Farming & Food
Grass provides the perfect diet for cattle and sheep. It is all they need to produce nutritious, healthy meat for people to cook and eat.
But grass can be tricky to manage. Its one aim in life is to grow, produce a seed head and then die. Only skilled grassland farmers can manage it to produce high quality animal food throughout the year – grazed out in the fields or given as conserved winter-feed, either dried as hay or pickled as silage.
The people I write about in these blogs are some of the best and most innovative farmers and chefs in the world. They look after their soils, their land and their animals and take great care to source and prepare the best meat possible. We should be proud of them all.
I am so pleased that British Grassland Society director Elaine Jewkes has secured money from the Prince’s Countryside Fund to train farmer mentors, so they can go out and help other farmers gain more from grazing. In the latest issue of Grass and Forage Farmer...
Ten years after I visited farmer/inventor Harry Weir and his techno-grazed Friesian bulls and heifers in New Zealand, I found myself listening to James Daniel on a Cornish beef farm, talking about the techno-grazing trials he is running there.
Certified Pasture for Life beef and lamb is at the ‘top of the tree’, as it is delicious, ethical and guilt-free, according to Daniel Nowland, head of technical for the Jamie Oliver Group. Speaking at the Pasture-Fed Livestock Association’s AGM at the Royal Agricultural University…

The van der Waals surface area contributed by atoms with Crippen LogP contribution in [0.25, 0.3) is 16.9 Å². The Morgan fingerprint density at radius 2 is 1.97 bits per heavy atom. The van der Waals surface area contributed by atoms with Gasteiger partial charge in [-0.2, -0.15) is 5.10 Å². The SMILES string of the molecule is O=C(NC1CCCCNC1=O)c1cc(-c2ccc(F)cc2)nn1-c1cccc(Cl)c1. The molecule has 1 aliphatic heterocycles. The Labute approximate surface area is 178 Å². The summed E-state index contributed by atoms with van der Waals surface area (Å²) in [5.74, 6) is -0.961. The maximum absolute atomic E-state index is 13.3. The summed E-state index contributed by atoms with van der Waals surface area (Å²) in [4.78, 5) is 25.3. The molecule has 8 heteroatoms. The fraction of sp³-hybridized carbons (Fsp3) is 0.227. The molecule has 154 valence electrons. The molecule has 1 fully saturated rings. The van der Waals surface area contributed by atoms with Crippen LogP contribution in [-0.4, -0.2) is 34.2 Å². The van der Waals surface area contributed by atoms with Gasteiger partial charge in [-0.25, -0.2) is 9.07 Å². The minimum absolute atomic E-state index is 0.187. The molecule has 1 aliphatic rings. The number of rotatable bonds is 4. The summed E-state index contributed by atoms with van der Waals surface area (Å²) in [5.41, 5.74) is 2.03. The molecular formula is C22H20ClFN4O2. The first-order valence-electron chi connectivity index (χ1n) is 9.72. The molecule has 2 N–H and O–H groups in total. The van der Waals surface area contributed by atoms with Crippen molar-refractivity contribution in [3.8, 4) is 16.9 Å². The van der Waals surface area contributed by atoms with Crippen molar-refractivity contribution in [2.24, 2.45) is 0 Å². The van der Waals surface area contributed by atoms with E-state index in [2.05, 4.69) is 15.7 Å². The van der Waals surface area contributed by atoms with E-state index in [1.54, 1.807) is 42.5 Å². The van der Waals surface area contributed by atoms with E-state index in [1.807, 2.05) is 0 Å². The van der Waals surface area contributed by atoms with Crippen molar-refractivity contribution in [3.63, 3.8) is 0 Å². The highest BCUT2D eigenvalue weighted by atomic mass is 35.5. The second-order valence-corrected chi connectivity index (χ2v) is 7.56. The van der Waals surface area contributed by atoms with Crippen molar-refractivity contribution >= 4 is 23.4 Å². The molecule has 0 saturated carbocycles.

Scottish farmer Robert Fleming has learnt much from doing a Nuffield Scholarship this year, looking at efficient beef production. But he is also making major changes to his business after seeing the results of grass overseeding trials carried out back home too.
A Touch of Grass is the somewhat weighty, but fascinating account of Alan Kyle’s life. A pioneering farmer born in 1937 in Northern Ireland, he has drawn the words from diaries he wrote from 1952 until retirement in 1999, and includes hundreds of photos of the farms, animals, machines and people through the ages – on this side of the world and in New Zealand too.
Bravo to BBC1s Jules Hudson for taking the time to explore the difference between summer ‘fresh grass-fed’ milk, and winter milk in an episode of CountryFile Summer Diaries this week. He visited an iconic ice cream parlour on the Gower in South Wales, where the ice cream you buy is never more than four hours old and always made with the freshest ingredients, including milk from Janet Davey’s 380 cows.